The September birthstone is the stunning and enigmatic sapphire. Traditionally signifying nobility, faithfulness and truth, today the gemstone is known for its unique blue hue and symbol of status.
A Gem Fit for Royalty
Sapphires have long been associated with royalty, appearing on the robes of dignitaries and clergy throughout history. From Helen of Troy to Queen Victoria and Apollo to Pope Innocent III, sapphires have traditionally served as a mark of power. Perhaps the most famous modern example is Kate Middleton, who wears the 18-carat sapphire ring once worn by her mother-in-law, Princess Diana. It is considered one of the most well-known heirloom gemstone engagement rings in history.
The sapphire falls in the corundum family, which is the same gemstone group as the ruby. In fact, these stones represent two different hues of the same mineral. Corundum gems are known for their density and compactness. With a rating of 9, sapphires rank as the third hardest mineral on the Mohs scale after diamonds (10) and moissanite (9.5). Some sapphires appear with asterisms, which are star-like shapes caused by tiny inclusions. These distinct stones are known as star sapphires and are truly spectacular to behold.
A Curious Case of Color
Sapphires are commonly recognized for their deep blue hue, however they also occur naturally in a rainbow of other colors. This is due to a phenomenon called pleochroism, which accounts for different colors seen in different crystal directions. These variations can include shades of:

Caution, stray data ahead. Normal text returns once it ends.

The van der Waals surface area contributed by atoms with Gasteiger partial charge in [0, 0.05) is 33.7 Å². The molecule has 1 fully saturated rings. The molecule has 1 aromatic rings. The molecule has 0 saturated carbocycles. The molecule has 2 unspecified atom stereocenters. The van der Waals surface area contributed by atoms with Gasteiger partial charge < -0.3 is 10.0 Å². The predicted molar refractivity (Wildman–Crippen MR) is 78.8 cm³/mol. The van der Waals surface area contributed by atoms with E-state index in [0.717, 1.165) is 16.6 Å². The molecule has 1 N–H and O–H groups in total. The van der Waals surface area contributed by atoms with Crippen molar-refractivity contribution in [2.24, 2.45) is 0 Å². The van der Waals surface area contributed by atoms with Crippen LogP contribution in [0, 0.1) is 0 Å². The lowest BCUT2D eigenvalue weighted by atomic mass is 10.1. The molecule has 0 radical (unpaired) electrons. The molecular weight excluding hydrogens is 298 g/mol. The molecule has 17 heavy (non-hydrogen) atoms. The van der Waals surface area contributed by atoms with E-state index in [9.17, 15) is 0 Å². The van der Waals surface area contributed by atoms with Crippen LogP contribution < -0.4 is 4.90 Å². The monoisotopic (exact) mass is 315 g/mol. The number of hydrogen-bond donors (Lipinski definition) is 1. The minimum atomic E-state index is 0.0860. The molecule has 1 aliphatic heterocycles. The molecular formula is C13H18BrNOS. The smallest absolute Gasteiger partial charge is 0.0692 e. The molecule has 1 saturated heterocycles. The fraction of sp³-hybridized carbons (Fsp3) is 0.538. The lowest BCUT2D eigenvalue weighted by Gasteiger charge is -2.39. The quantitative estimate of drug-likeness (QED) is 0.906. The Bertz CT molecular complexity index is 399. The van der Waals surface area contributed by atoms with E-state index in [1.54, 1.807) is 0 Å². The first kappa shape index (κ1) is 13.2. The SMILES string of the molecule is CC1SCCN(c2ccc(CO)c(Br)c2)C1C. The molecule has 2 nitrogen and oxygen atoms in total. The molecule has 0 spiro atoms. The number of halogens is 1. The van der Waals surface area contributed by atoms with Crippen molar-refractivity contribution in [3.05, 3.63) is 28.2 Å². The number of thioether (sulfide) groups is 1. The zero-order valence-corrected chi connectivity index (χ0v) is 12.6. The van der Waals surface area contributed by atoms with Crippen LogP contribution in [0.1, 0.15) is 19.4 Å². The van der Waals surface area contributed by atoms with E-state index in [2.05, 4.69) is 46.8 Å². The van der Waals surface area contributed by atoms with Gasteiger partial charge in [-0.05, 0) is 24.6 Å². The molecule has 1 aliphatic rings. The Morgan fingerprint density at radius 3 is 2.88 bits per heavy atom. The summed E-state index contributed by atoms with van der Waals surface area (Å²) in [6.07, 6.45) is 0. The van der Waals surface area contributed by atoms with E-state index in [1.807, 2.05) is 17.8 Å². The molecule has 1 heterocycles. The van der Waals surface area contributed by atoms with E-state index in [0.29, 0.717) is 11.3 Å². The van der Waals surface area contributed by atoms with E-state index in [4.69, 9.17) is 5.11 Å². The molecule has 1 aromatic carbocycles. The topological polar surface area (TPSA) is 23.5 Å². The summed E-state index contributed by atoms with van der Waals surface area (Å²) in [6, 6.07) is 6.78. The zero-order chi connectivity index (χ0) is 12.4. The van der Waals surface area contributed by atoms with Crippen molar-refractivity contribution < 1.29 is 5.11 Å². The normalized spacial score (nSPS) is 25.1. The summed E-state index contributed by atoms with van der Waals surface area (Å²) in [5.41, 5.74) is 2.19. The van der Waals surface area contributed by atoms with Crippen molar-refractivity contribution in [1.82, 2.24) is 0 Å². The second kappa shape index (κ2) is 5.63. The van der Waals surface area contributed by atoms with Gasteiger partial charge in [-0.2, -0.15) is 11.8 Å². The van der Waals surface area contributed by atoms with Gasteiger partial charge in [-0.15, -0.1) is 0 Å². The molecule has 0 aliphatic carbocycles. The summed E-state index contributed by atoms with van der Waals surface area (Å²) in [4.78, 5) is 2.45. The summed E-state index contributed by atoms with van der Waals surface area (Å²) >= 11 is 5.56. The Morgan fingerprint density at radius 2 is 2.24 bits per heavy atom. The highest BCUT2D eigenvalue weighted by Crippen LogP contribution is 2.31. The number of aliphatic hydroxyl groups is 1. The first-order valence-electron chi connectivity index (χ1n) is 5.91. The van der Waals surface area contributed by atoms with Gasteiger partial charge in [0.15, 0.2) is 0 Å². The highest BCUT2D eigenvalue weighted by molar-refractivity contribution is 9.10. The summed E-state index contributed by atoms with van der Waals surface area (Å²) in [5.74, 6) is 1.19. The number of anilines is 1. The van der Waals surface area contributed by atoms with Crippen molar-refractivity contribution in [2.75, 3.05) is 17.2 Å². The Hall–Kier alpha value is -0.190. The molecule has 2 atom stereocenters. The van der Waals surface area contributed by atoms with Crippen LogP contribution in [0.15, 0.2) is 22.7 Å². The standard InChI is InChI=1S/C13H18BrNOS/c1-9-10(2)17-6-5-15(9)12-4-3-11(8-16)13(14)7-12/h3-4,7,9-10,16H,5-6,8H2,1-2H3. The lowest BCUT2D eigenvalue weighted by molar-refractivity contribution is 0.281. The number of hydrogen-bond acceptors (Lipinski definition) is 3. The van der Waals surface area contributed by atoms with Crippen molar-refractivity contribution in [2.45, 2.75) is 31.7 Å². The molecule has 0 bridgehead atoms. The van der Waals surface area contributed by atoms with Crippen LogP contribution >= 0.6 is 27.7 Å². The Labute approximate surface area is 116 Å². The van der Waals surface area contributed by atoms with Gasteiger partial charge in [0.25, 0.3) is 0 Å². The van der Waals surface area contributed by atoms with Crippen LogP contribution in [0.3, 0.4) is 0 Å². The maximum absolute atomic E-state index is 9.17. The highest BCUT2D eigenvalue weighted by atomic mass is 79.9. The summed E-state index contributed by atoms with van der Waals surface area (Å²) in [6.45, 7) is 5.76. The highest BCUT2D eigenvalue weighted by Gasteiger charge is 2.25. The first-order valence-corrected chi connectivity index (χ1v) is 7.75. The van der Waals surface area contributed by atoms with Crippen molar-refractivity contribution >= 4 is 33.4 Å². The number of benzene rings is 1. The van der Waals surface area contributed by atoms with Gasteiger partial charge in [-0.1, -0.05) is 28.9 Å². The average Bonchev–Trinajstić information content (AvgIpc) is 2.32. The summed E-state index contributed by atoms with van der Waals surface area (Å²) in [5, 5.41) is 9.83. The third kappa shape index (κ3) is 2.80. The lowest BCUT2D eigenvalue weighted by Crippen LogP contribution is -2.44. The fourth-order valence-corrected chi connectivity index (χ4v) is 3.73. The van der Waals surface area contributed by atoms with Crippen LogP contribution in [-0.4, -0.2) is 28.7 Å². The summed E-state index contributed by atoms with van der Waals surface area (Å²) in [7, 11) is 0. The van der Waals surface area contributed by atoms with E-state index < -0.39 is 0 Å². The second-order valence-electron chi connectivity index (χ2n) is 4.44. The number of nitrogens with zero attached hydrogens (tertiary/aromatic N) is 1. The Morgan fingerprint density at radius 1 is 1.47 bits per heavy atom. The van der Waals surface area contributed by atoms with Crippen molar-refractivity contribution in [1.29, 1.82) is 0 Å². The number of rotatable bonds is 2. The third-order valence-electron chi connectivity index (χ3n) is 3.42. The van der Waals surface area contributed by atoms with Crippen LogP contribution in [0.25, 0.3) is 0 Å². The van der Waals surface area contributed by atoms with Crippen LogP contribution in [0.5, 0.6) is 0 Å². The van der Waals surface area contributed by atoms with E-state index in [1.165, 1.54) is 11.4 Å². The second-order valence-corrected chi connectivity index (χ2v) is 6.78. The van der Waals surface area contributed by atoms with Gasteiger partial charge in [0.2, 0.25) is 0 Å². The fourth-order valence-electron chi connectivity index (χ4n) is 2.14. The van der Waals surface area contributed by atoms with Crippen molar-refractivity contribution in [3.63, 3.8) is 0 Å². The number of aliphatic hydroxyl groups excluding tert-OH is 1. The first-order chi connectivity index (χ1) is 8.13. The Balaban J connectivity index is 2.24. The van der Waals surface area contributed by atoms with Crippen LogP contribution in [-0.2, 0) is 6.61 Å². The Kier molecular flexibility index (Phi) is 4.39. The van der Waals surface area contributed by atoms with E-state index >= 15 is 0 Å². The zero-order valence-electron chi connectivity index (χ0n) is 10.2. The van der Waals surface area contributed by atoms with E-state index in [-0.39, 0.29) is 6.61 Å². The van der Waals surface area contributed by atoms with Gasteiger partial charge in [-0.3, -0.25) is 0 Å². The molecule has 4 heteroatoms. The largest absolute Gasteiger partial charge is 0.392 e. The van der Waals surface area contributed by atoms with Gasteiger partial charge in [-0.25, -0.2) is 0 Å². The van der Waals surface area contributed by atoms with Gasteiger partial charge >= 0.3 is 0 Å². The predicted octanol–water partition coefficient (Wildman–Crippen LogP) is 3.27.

Red is the only color in which sapphires do not occur naturally.
Famous Sapphire Stones
The most expensive sapphire gemstone ever recorded is known as “The Blue Belle of Asia.” The jaw-dropping gemstone, an untreated Ceylon sapphire dripping from a diamond tassel pendant necklace, is cushion-cut and weighs in at an astounding 392.52 carats. The Blue Belle sold for over $17 million at auction at Christie’s Geneva in November 2014, setting a world record for the highest price ever paid for a sapphire at auction. The buyer is reported to be extremely private and remains anonymous to this day. Other famous sapphires include:
- The Logan Sapphire: one of the largest sapphires in the world at 422.99 carats, the gem was given to the Smithsonian in 1960 by Mrs. John A. Logan.
- The Richelieu Sapphires: a pair of 26.66-carat and 20.88-carat sapphire earrings once given to Odile de Richelieu as a wedding gift, selling for $8.3 million at auction at Sotheby’s Geneva in November 2013.
- The Star of Bombay: a 182-carat star sapphire from Sri Lanka on display at the Smithsonian, once given to silent film star Mary Pickford by her husband.
- The Rockefeller Sapphire: a rare, rectangular-cut Burmese sapphire once owned by the Rockefeller family, 62 carats in weight and selling for over $3 million at auction at Christie’s NYC.
- Bismarck Sapphire Necklace: a 98.6-carat stone from Sri Lanka cast in a diamond and platinum Cartier-designed necklace, given to the Smithsonian in 1967 by Countess Mona Von Bismarck.
- Maria Alexandrovna’s Sapphire Brooch: purchased by Russian Emperor Alexander II at the Great London Exhibition of 1862 for his wife, Empress Maria Alexandrovna, the 260.37-carat stone is known for its unusual blend of cut, clarity, size and color.
While sapphires have long been associated with important historical figures, nowadays one only needs to be born in September to harness the deep blue gemstone’s mystique.